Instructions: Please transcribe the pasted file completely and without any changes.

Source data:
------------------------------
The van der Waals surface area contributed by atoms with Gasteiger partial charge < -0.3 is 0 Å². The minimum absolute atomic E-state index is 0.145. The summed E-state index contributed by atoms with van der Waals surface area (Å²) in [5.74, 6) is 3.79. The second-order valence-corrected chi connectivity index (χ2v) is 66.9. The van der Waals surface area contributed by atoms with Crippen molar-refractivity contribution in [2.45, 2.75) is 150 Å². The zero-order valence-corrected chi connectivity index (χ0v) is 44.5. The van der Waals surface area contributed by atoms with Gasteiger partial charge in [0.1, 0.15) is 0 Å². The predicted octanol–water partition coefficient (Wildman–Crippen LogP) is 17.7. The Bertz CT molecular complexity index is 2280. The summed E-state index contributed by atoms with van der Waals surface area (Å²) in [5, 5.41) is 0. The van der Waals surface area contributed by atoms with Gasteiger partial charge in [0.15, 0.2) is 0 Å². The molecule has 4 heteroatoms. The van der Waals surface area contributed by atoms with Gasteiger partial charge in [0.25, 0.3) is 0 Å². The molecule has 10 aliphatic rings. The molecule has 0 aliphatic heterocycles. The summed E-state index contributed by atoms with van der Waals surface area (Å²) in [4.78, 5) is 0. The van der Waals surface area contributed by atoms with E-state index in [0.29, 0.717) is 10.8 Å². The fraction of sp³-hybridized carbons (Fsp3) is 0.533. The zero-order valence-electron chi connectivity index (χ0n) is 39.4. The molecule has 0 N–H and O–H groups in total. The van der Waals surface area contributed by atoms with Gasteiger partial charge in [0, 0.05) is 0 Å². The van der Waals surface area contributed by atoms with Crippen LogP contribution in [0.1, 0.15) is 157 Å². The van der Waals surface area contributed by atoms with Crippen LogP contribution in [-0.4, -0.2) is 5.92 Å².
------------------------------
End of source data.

The van der Waals surface area contributed by atoms with Gasteiger partial charge < -0.3 is 0 Å². The minimum absolute atomic E-state index is 0.145. The summed E-state index contributed by atoms with van der Waals surface area (Å²) in [5.74, 6) is 3.79. The second-order valence-corrected chi connectivity index (χ2v) is 66.9. The van der Waals surface area contributed by atoms with Crippen molar-refractivity contribution in [2.45, 2.75) is 150 Å². The zero-order valence-corrected chi connectivity index (χ0v) is 44.5. The van der Waals surface area contributed by atoms with Gasteiger partial charge in [0.1, 0.15) is 0 Å². The predicted octanol–water partition coefficient (Wildman–Crippen LogP) is 17.7. The Bertz CT molecular complexity index is 2280. The summed E-state index contributed by atoms with van der Waals surface area (Å²) in [5, 5.41) is 0. The van der Waals surface area contributed by atoms with Gasteiger partial charge in [0.15, 0.2) is 0 Å². The molecule has 4 heteroatoms. The van der Waals surface area contributed by atoms with Gasteiger partial charge in [0.25, 0.3) is 0 Å². The molecule has 10 aliphatic rings. The molecule has 0 aliphatic heterocycles. The summed E-state index contributed by atoms with van der Waals surface area (Å²) in [4.78, 5) is 0. The van der Waals surface area contributed by atoms with E-state index in [0.29, 0.717) is 10.8 Å². The fraction of sp³-hybridized carbons (Fsp3) is 0.533. The zero-order valence-electron chi connectivity index (χ0n) is 39.4. The molecule has 0 N–H and O–H groups in total. The van der Waals surface area contributed by atoms with Gasteiger partial charge in [0, 0.05) is 0 Å². The van der Waals surface area contributed by atoms with Crippen LogP contribution in [0.1, 0.15) is 157 Å². The van der Waals surface area contributed by atoms with Crippen LogP contribution in [-0.4, -0.2) is 5.92 Å².